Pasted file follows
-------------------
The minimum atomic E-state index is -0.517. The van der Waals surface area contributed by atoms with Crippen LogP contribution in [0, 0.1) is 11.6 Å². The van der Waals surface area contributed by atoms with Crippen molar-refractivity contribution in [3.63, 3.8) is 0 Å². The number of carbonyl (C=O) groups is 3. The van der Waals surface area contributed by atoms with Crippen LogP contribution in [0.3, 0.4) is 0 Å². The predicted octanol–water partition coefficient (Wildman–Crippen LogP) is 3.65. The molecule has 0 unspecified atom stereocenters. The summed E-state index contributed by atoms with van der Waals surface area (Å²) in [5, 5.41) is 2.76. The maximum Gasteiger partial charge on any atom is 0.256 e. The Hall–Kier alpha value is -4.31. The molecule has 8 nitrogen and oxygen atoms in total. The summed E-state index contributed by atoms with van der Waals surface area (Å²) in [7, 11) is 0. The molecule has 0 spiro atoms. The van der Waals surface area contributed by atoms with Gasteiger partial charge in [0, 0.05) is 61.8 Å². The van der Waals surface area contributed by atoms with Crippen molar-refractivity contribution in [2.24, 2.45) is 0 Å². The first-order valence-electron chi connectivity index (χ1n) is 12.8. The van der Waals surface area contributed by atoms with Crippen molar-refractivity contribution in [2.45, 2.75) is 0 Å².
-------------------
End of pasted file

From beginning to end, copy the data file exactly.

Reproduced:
The minimum atomic E-state index is -0.517. The van der Waals surface area contributed by atoms with Crippen LogP contribution in [0, 0.1) is 11.6 Å². The van der Waals surface area contributed by atoms with Crippen molar-refractivity contribution in [3.63, 3.8) is 0 Å². The number of carbonyl (C=O) groups is 3. The van der Waals surface area contributed by atoms with Crippen LogP contribution in [0.3, 0.4) is 0 Å². The predicted octanol–water partition coefficient (Wildman–Crippen LogP) is 3.65. The molecule has 0 unspecified atom stereocenters. The summed E-state index contributed by atoms with van der Waals surface area (Å²) in [5, 5.41) is 2.76. The maximum Gasteiger partial charge on any atom is 0.256 e. The Hall–Kier alpha value is -4.31. The molecule has 8 nitrogen and oxygen atoms in total. The summed E-state index contributed by atoms with van der Waals surface area (Å²) in [7, 11) is 0. The molecule has 0 spiro atoms. The van der Waals surface area contributed by atoms with Gasteiger partial charge in [0, 0.05) is 61.8 Å². The van der Waals surface area contributed by atoms with Crippen molar-refractivity contribution in [2.24, 2.45) is 0 Å². The first-order valence-electron chi connectivity index (χ1n) is 12.8. The van der Waals surface area contributed by atoms with Crippen molar-refractivity contribution in [2.45, 2.75) is 0 Å².